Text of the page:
In recent comments submitted to CMS, the two major insurer trade groups — who thus far have mostly been on the same page as the Biden administration — object to proposals that would lengthen the annual enrollment window for Affordable Care Act exchange plans and add a new, monthly signup period for low-income individuals.

Underpinning the trade groups’ objections are concerns about adverse selection, which occurs when people wait until they’re sick or otherwise need costly health care services to purchase insurance. Similar to practices in the employer-sponsored insurance world and Medicare, the ACA marketplaces curb adverse selection by limiting enrollment to an annual signup window known as the open enrollment period (OEP). To sign up during a midyear special enrollment period (SEP), people generally need to have experienced a qualifying life event such as a job loss or marriage.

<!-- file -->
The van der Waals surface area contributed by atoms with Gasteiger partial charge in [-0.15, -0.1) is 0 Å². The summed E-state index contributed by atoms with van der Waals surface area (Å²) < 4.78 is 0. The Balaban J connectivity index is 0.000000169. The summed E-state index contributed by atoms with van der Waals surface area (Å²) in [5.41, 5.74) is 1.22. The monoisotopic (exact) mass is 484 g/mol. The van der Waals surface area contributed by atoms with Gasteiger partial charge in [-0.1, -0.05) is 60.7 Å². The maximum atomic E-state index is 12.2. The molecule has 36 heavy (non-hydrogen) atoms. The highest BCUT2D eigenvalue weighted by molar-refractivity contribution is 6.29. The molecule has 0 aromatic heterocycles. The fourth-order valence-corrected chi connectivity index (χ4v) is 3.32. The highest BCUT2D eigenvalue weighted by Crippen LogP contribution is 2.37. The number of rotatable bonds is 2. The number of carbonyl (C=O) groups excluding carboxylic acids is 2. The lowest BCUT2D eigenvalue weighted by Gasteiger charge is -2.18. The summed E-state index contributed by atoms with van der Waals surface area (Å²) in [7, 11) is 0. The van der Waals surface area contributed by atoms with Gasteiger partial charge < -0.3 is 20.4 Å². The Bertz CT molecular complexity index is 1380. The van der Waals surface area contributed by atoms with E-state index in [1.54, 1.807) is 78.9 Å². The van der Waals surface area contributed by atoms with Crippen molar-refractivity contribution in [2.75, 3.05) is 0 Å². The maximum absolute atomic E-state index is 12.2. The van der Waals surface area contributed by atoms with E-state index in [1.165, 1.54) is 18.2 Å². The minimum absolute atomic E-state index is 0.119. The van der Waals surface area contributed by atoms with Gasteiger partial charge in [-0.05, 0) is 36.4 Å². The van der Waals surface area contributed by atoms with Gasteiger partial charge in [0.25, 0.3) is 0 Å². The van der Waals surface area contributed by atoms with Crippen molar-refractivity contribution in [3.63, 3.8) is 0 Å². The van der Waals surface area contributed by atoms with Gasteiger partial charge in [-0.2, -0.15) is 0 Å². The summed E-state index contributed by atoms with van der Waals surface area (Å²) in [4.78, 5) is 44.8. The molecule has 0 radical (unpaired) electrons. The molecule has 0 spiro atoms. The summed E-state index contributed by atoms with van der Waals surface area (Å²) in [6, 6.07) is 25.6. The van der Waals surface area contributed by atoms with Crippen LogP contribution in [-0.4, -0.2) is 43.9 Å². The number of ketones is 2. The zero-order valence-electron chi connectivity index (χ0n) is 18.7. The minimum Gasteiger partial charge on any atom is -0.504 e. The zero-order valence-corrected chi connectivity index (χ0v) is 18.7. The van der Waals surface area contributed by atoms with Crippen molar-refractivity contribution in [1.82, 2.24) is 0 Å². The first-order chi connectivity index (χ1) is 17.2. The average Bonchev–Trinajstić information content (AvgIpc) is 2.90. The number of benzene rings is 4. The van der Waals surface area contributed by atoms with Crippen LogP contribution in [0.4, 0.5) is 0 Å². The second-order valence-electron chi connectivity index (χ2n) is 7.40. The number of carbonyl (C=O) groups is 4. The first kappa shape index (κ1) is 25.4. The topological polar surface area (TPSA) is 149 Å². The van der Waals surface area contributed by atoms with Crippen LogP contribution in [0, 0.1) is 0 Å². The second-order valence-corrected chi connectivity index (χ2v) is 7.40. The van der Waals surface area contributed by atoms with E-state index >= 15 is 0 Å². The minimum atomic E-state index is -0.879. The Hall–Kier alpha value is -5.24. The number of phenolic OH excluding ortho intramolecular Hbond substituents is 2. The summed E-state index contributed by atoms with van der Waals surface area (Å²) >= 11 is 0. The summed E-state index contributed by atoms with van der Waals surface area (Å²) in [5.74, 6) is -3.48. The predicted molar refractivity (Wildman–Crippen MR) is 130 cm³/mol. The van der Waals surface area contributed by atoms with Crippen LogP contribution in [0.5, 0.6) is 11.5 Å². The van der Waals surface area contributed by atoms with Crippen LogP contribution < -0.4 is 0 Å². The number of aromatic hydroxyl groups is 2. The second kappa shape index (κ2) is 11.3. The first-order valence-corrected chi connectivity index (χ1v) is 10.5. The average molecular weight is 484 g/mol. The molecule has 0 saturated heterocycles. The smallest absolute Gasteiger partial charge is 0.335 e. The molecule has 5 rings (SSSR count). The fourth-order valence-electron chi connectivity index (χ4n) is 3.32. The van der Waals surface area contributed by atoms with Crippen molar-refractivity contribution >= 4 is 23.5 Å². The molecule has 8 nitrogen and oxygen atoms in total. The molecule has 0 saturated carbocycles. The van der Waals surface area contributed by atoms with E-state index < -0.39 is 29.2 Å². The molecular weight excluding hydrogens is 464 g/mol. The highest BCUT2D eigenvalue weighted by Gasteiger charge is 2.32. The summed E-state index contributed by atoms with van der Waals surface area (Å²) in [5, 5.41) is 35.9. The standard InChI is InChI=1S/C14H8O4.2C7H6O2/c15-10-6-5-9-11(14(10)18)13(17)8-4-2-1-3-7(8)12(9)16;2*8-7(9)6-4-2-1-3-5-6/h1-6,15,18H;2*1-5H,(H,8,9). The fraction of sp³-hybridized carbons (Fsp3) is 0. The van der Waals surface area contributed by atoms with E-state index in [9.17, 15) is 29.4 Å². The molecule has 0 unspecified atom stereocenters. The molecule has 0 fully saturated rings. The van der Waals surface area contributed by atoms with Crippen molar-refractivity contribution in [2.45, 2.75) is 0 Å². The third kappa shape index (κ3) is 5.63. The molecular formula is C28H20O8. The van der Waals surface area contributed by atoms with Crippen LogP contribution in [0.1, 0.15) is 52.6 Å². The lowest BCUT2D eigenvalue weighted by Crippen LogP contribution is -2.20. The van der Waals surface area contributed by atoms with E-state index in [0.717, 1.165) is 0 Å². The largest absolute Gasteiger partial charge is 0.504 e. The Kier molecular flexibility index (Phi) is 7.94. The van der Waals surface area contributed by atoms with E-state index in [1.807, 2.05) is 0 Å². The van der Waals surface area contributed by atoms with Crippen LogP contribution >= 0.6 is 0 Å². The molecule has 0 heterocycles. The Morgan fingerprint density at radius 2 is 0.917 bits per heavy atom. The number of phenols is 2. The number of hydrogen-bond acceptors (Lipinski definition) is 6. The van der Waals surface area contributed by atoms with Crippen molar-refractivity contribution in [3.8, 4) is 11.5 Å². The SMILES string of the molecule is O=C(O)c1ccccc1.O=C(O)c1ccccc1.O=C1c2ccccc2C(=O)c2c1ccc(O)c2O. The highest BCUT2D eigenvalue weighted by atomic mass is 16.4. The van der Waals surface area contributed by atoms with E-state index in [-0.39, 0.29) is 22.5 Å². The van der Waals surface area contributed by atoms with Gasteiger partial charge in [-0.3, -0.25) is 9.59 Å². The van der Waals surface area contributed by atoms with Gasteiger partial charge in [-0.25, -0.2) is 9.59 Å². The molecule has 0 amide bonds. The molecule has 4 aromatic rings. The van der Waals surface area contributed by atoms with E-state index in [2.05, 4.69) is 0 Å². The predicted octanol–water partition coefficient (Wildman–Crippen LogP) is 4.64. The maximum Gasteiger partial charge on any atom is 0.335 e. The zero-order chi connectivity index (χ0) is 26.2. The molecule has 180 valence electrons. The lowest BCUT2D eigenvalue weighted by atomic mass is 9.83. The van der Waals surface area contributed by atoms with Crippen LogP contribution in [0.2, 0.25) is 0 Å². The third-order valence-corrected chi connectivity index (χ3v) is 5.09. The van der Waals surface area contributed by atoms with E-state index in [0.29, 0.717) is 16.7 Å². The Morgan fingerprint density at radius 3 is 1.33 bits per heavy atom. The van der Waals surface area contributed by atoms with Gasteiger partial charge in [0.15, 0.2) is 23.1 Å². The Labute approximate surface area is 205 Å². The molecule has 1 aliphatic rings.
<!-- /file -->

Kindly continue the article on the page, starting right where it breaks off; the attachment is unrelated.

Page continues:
The rules surrounding the ACA exchange market’s OEPs and SEPs, however, are neither uniform nor static. The majority of states use the federal platform, HealthCare.gov, and therefore share the same annual signup window, but it has changed over the years. The first OEP in 2014 lasted 180 days, and the OEPs in 2015 through 2017 lasted 90 days, attorney and health care policy researcher Katie Keith noted in a recent Health Affairs blog post. Starting in 2018, the Trump administration shortened the OEP to 45 days — Nov. 1 to Dec. 15 — but in a draft rule issued in June, the Biden administration proposed to lengthen the OEP to 75 days: Nov. 1 to Jan. 31. That would apply to both HealthCare.gov and state-based exchanges, but as Keith points out, most SBEs already have extended their OEPs through January.

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